I was going through Griffith's Electrodynamics and came upon an example, where he used that, $$\cos\theta \ \hat{r} - \sin\theta \ \hat{\theta} = \hat{z} $$

Now I admit I was confused for a while with this, but I got the relationship on writing out the spherical unit vectors in the terms of cartesian coordinates.

Which is: $$\hat{e_r} = \sin\theta \cos\phi \ \mathbf{\hat{i}} +\sin\theta \sin\phi \ \mathbf{\hat{j}} +\cos\theta \ \mathbf{\hat{k}} \\ \hat{e_\theta}=\cos\theta \cos\phi \ \mathbf{\hat{i}} +\cos\theta \sin\phi \ \mathbf{\hat{j}} - \sin\theta \ \mathbf{\hat{k}} \\ \\ \ \\ $$

All that done we one can verify the results easily. Now, my actual question is, how to determine this intuitively? Like, when we use the area element we can use our physical reasoning to find it (By taking infinitesimal displacements in the $\theta \ \text{and} \ \phi$ direction). The volume element in a similar way.

I know this may be suited for Math StackExchange, but since physicists are expert at shorthands like these, hence my question here.

  • $\begingroup$ Since your intuition is likely quite different from mine, asking for an intuitive answer seems a difficult thing to do. $\endgroup$ – Jon Custer Sep 17 '19 at 18:26

As @alephzero already pointed out in his answer:
It is all about drawing pictures with circles, arrows, angles, rectangles and right triangles.
Then apply the geometrical definitions of sine and cosine and see what you get.

enter image description here

  • In the picture above consider the point marked as $\color{lime}{\bullet}$ (at radius $r$, angle $\theta$).
  • Attached to this point draw the unit vectors $\hat{r}$, $\hat{z}$ and $-\hat{\theta}$.
    By definition all three have length $1$.
  • Now consider the tilted red rectangle.
  • Its diagonal is $\hat{z}$.
  • By applying the geometrical definition of sine in one right triangle, and of cosine in the other right triangle you find:
    Its two sides (the red arrows) are $\hat{r}\cos\theta$ and $-\hat{\theta}\sin\theta$.
  • Finally, the diagonal is the vector sum of these two sides:
    $\hat{z} = \hat{r}\cos\theta -\hat{\theta}\sin\theta$

This geometric approach with pictures is usually much less error-prone than the algebraic approach with cartesian coordinates.

But be assured: To develop the ability for finding the needed pictures you will need practice, practice, practice...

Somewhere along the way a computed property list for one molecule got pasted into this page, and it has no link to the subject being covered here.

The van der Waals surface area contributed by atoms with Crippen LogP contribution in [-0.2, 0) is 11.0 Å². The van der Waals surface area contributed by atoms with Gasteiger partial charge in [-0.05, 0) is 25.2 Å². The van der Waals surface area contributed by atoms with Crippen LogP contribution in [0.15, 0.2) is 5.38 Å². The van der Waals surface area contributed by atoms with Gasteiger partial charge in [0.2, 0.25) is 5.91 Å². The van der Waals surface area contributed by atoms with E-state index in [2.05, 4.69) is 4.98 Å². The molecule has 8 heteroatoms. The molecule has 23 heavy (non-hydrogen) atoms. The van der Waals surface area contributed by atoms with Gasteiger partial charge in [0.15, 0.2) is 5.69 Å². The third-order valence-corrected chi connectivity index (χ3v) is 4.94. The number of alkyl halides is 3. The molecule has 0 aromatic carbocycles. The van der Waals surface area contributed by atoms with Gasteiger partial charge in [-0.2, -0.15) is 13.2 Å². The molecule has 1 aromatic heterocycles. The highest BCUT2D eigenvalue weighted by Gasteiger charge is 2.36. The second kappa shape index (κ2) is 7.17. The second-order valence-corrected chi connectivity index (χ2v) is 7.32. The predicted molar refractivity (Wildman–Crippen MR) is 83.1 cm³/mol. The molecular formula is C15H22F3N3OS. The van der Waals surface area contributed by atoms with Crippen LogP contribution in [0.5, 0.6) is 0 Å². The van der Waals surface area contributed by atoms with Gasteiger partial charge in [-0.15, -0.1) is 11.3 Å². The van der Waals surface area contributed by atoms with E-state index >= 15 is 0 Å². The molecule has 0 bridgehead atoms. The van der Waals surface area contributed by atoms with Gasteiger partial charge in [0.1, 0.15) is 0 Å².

The way to "determine this intuitively" is to draw pictures. Lots of pictures.

After drawing and redrawing the same basic pictures hundreds of times in different situations, you won't need to draw them any more.

IMHO one of the huge downsides of vector notation, from an educational point of view, is that it leads students in the direction of the sort of algebraic manipulations in your OP, rather than thinking visually "the distance you move up is this much of the radial distance, minus this much of the circumferential..." which is pretty obvious from a scribbled drawing that looks roughly like a circle and two lines.

  • $\begingroup$ That method is pretty neat. But, how do I figure out the coefficients? By how much do I move along the circumference and the radius? Is there any way to relate circumferential distance to the problem? $\endgroup$ – Anjan Sep 16 '19 at 20:44
  • 2
    $\begingroup$ @Anjan by drawing little arrows, angles, and using trigonometry. $\endgroup$ – Javier Sep 16 '19 at 20:53

It's obvious that $\hat z$ doesn't have a component along $\hat\phi$, so it can be written as some linear combination of $\hat r$ and $\hat\theta$,

$$\hat z=A\hat r+B\hat\theta.$$

The two coefficients are easily determined by taking dot products:

$$A=\hat z\cdot\hat r;$$ $$B=\hat z\cdot\hat\theta.$$

But the dot product between two unit vectors is just the cosine of the angle between them. By drawing a little diagram it is obvious that the angle between $\hat z$ and $\hat r$ is $\theta$, so


and the angle between $\hat z$ and $\hat\theta$ is $\theta+\pi/2$, so



Drawing pictures is a good start, but it only works in 2 and 3 dimensions. Also, it may lead you to errors, so it is good to have a brute-force algebraic method.

You can find the unit vectors using gradient. i.e. for any function f

$\boldsymbol{\nabla}f=\mathbf{\hat{r}}\partial_r f + \frac{1}{r}\boldsymbol{\hat{\theta}}\partial_\theta f+\frac{1}{r\sin\theta}\boldsymbol{\hat{\phi}}\partial_\phi f$

So by letting $f=r$


But now you can evaluate the left expression in Cartesian basis


From your definition of the spherical coordinates you will know that $x=r\cos\phi\sin\theta$ etc so:


Where I dropped the proportionality sign as it is easy to check normalization. Next

$\mathbf{\hat{\theta}}\propto r\mathbf{\nabla}{\theta}$





I will leave you to try the one for $\phi$. The key in this gymnastics was to know the expression for the gradient in spherical coordinates. This you can work out from the line element, i.e. the square distance due to infinitessimal displacement in spherical polars is $ds^2=dr^2+r^2d\theta^2+r^2\sin^2\theta d\phi^2$

Even easier thing to do is this. Let's say you want to know $\mathbf{\hat{x}}.\boldsymbol{\hat{\theta}}$:

$\mathbf{\hat{x}}.\boldsymbol{\hat{\theta}}=\boldsymbol{\hat{\theta}}.\boldsymbol{\nabla}x=\boldsymbol{\hat{\theta}}.\left(\mathbf{\hat{r}}\partial_r x + \frac{\boldsymbol{\hat{\theta}}}{r}\partial_\theta x + \frac{\boldsymbol{\hat{\phi}}}{r\sin\theta}\partial_\phi x\right)=\frac{1}{r}\partial_\theta x=\frac{1}{r}\partial_\theta \left(r\cos\phi\sin\theta\right)=\cos\phi\cos\theta$


Here is the vector diagram with $\sin^2\theta + \cos^2 \theta = 1$.

The components of the $\hat r\,/\,\hat \theta$ can be found by projecting $\hat r\,/\,\hat \theta$ onto the $z$ axis, and onto the $xy$ plane followed by projection onto the $x$ axis and the $y$axis.

enter image description here


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